With the Hornets all but guaranteed to select Kentucky power forward Anthony Davis with the No. 1 overall pick, the No. 10 selection becomes a bit of a different story. There are likely five players on the Hornets' radar.
The second of those guys is Kendall Marshall's college rival, Duke guard Austin Rivers.
Much could be said about Mr. Rivers, which you probably already know. Of course he is the son of Boston Celtics head coach and former NBA great Doc Rivers. He also was widely regarded as the No. 1 overall college prospect a year ago, ahead of even Anthony Davis.
He played one solid season at Duke but did not have the impact many expected him to have as such a titillating recruit. The 6'5" guard from Winter Park, Florida was one of 16 finalists for the Wooden Award, given to the nation's top player (which Anthony Davis won).
And he was unanimously named the ACC Rookie of the Year in 2012 in addition to his placing on the All-ACC first team.
In other words the resume is quite impressive.
In fact, you could say that in some ways he's the NBA's version of Andrew Luck, who has the father working in sports, the pedigree and everything else you'd conceive in a vacuum if you were trying to create a perfect pro prospect.
He does a lot well. Hence the reason he is likely to be a lottery selection in this draft.
Would Austin Rivers be a good fit with the Hornets?
Austin Rivers is one of the most natural scorers in this draft. He has all the skills to create his own shot at the rim and from deep. He is a good shooter who is not afraid to take big shots. His true shooting percentage was 53.8 percent in 2011-12, which was 23rd in the ACC. And he is very good at getting to the free throw line.
He averaged a steal per game in the ACC and showed some defensive awareness that few guys possess. That is likely because of his background as the son of a coach and the genes he possesses.
In addition, his offensive game is reminiscent to Kobe Bryant's, according to Chad Ford. When he puts his head down he can get to the rim with little disturbance, a quality he will likely develop the more he gets used to the speed of the game. His length will help him in that area, as well.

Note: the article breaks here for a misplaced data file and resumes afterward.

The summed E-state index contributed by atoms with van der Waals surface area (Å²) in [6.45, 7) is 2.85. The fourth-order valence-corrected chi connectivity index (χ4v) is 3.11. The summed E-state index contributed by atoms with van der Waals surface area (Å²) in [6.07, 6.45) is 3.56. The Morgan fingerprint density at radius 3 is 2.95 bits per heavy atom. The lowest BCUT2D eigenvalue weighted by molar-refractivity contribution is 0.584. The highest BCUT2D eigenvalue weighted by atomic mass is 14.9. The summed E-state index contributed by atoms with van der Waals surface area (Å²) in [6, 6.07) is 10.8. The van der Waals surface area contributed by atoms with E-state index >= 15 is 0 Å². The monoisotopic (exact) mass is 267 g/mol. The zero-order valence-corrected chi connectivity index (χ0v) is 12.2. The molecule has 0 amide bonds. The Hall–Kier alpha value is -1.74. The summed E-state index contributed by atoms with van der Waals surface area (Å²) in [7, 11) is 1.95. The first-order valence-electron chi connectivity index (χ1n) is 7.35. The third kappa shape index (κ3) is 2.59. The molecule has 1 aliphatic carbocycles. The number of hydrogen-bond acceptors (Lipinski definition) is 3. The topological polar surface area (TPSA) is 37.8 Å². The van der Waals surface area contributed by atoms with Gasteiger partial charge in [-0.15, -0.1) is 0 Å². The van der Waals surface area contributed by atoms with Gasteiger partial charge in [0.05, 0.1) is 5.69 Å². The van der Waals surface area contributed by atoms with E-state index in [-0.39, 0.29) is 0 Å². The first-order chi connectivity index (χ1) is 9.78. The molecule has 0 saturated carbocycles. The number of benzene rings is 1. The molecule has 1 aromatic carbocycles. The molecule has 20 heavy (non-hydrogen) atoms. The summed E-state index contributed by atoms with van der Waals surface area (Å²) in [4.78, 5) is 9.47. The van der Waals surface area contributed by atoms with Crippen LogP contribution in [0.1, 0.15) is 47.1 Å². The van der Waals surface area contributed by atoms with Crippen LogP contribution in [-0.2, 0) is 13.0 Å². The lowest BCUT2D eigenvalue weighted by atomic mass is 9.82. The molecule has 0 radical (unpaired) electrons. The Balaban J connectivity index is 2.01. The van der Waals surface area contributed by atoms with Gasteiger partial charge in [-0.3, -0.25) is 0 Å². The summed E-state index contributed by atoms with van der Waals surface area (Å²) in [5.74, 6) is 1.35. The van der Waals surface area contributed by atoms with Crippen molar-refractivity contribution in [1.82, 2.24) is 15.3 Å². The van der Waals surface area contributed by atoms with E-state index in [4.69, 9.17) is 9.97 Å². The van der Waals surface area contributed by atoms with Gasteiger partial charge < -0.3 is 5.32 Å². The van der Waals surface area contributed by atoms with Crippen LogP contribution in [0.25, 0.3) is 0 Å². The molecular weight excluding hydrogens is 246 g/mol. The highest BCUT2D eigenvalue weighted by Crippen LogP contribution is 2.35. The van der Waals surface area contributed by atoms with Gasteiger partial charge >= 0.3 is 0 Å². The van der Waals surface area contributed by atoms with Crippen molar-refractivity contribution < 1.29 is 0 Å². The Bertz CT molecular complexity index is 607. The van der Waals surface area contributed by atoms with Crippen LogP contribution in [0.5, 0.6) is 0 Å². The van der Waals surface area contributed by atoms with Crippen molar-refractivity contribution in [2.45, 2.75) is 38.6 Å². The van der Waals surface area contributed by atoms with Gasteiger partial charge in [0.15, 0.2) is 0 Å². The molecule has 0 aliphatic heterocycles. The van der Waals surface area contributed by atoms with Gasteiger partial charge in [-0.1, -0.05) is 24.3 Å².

Also, he is a very clutch player. Most basketball fans will recall his game-winning three-point hit to rip the hearts out of North Carolina fans in the team's initial rivalry game at Chapel Hill. Sure he'll play hero ball, but more often than not he will make it.
For a guy who played point guard in college, Rivers had a terrible assist-to-turnover ratio (0.9) and just two assists per game. His lack of assists shows an unwillingness to pass along with poor floor vision.
He didn't play the game like a point guard, which is why many analysts project him as a shooting guard. For that reason, he may not fit well with this team, since they already have two point guards who are combo guards.
He also lacks elite quickness and speed and could easily be stymied by opposing shooting guards who possess additional length or quickness.
Finally, though he possesses defensive awareness, the effort often has not been present throughout the early stages of his career. That effort must improve if he is going to become a complete NBA player.
Austin Rivers would be the perfect player for the Hornets, if the team is unable to re-sign franchise guard Eric Gordon. A healthy Gordon would essentially eliminate any need for Rivers, unless the team really believes he is their next point guard, which—based on the scouting report above—seems unlikely.
Rivers could take Gordon's spot as the elite scorer who takes 20-plus shots per game and takes the last-second looks. With Gordon, the two would be fighting for the right to try to win games for New Orleans.
That is why Rivers would be a great fit for the Hornets, but only if there is no Eric Gordon around.